Habits that Harm Your Teeth & How to Break Them in the New Year
Bad Oral Habits = Bad Oral Health
We all have bad habits. Maybe you’re not good at texting people back, or you crack your knuckles, or watch too much reality TV. We get it, but bad oral habits are dangerous. It’s easy to forget to make good oral habits, but we’re here to help. Even if you don’t think you have bad habits that are harmful to your teeth, keep reading.
Once you’ve grown your adult teeth, that’s the only set you get, and we’d like to help you keep those teeth in good shape forever. Today, we’d like to show you three habits you should break now for a healthier 2020 and beyond.
Cut the Carbs and Sugar
Sugar is the enemy of healthy teeth. When it comes to sugar affecting your teeth, you might immediately think of soda, but it’s not the only thing that contains sugar. Carbohydrates in food get broken down into sugar, even the carbs found in fruits and vegetables. Don’t stop eating your fruits and vegetables, just watch out for sugars that linger on your teeth.
Sugars and artificial sweeteners, especially in drinks, are often accompanied by citric and phosphoric acids. These eat away at your teeth, making them weaker.
- Drink water during and after meals to rinse sugars and acids off your teeth.
- Do the same when consuming sugary or acidic drinks like soda (including diet soda), coffee, and wine.
- To strengthen your teeth against acid, use a fluoride rinse daily.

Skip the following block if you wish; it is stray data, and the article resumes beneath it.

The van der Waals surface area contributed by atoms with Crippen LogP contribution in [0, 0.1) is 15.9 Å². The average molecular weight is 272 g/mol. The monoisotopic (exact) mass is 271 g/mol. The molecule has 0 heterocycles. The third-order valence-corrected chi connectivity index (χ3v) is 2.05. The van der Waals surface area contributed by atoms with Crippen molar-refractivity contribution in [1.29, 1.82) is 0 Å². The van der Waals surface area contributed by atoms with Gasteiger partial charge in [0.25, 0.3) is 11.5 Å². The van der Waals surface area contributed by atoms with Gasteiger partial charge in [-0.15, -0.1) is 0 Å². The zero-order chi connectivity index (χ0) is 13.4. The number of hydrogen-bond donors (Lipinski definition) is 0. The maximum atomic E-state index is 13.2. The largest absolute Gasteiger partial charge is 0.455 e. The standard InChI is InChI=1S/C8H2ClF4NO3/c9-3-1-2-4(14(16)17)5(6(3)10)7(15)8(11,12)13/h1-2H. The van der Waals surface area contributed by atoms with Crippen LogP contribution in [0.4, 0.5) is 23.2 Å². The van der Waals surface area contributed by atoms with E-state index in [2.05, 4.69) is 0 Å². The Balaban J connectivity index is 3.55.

DON’T Grind Your Teeth or Your Gears
Bruxism (clenching or grinding your teeth) is a destructive habit that many of us don’t realize we have. To be fair, it often happens in our sleep when we can’t help it.
Clenching your teeth, especially the edges of your incisors and canines, damages the structural integrity of your teeth and can cause pain in the mouth, jaw, face, and head.
Your teeth should touch as little as possible. Here are a few tips:
- Try a mouth guard for nighttime to protect your teeth, jawbones, and facial muscles.
- Don’t use your teeth as tools! Don’t use them to break, open, or scrape things. Not only does it weaken, chip, or even break your teeth, but it introduces bacteria.
- Don’t be hard on your teeth while eating. Be careful if you like to chew ice, and don’t chomp down on bones.
Make Friends with Dental Floss
We talk a lot about flossing because it’s so overlooked and underappreciated. Brushing gets all the attention, but flossing is even more important than brushing. Not flossing is a major cause of decay and bone loss, and it’s a bad habit harmful to your teeth.
The spaces between teeth and all-around your gumlines are where oral biofilm (plaque) collects, and plaque is what damages your teeth. Brushing helps, but it doesn’t do enough.
- You need to use dental floss to remove the biofilm by cleaning the sides of your teeth thoroughly and gently removing what has collected between your teeth and gums.
- It might not look like you have anything between your teeth, and that’s part of the problem. Plaque is all too often a hidden enemy.
- We wash our bodies even when we don’t have any visible dirt, and we should do the same to our teeth and gums.
And remember to schedule your routine teeth cleaning at least twice a year, or as often as your dentist recommends.
Show Us Your Smile!
Make one of your New Year’s resolutions to break those bad habits that harm your teeth. Call Dr. Blum and Associates today to make an appointment and learn how to put good oral health habits in place. Clean, healthy teeth and gums are truly the gift that keeps on giving.